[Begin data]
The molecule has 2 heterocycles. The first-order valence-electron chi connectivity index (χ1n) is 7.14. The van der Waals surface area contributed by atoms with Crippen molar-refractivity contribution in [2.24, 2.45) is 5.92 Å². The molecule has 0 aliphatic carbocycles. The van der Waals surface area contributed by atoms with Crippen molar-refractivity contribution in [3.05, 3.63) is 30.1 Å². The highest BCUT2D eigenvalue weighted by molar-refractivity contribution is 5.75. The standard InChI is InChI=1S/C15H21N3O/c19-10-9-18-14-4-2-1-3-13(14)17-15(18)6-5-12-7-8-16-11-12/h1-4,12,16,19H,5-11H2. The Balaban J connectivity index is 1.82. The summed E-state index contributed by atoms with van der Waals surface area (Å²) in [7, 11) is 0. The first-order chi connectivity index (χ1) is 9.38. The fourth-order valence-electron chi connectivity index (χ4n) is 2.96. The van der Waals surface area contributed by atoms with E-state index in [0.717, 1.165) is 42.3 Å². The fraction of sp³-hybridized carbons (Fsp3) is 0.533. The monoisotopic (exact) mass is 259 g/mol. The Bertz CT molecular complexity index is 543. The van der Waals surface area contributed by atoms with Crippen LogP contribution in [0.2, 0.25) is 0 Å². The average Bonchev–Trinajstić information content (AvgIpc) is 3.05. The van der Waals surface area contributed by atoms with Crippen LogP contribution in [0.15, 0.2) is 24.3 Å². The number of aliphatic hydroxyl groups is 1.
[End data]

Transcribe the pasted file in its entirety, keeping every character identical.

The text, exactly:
The molecule has 2 heterocycles. The first-order valence-electron chi connectivity index (χ1n) is 7.14. The van der Waals surface area contributed by atoms with Crippen molar-refractivity contribution in [2.24, 2.45) is 5.92 Å². The molecule has 0 aliphatic carbocycles. The van der Waals surface area contributed by atoms with Crippen molar-refractivity contribution in [3.05, 3.63) is 30.1 Å². The highest BCUT2D eigenvalue weighted by molar-refractivity contribution is 5.75. The standard InChI is InChI=1S/C15H21N3O/c19-10-9-18-14-4-2-1-3-13(14)17-15(18)6-5-12-7-8-16-11-12/h1-4,12,16,19H,5-11H2. The Balaban J connectivity index is 1.82. The summed E-state index contributed by atoms with van der Waals surface area (Å²) in [7, 11) is 0. The first-order chi connectivity index (χ1) is 9.38. The fourth-order valence-electron chi connectivity index (χ4n) is 2.96. The van der Waals surface area contributed by atoms with E-state index in [0.717, 1.165) is 42.3 Å². The fraction of sp³-hybridized carbons (Fsp3) is 0.533. The monoisotopic (exact) mass is 259 g/mol. The Bertz CT molecular complexity index is 543. The van der Waals surface area contributed by atoms with Crippen LogP contribution in [0.2, 0.25) is 0 Å². The average Bonchev–Trinajstić information content (AvgIpc) is 3.05. The van der Waals surface area contributed by atoms with Crippen LogP contribution in [0.15, 0.2) is 24.3 Å². The number of aliphatic hydroxyl groups is 1.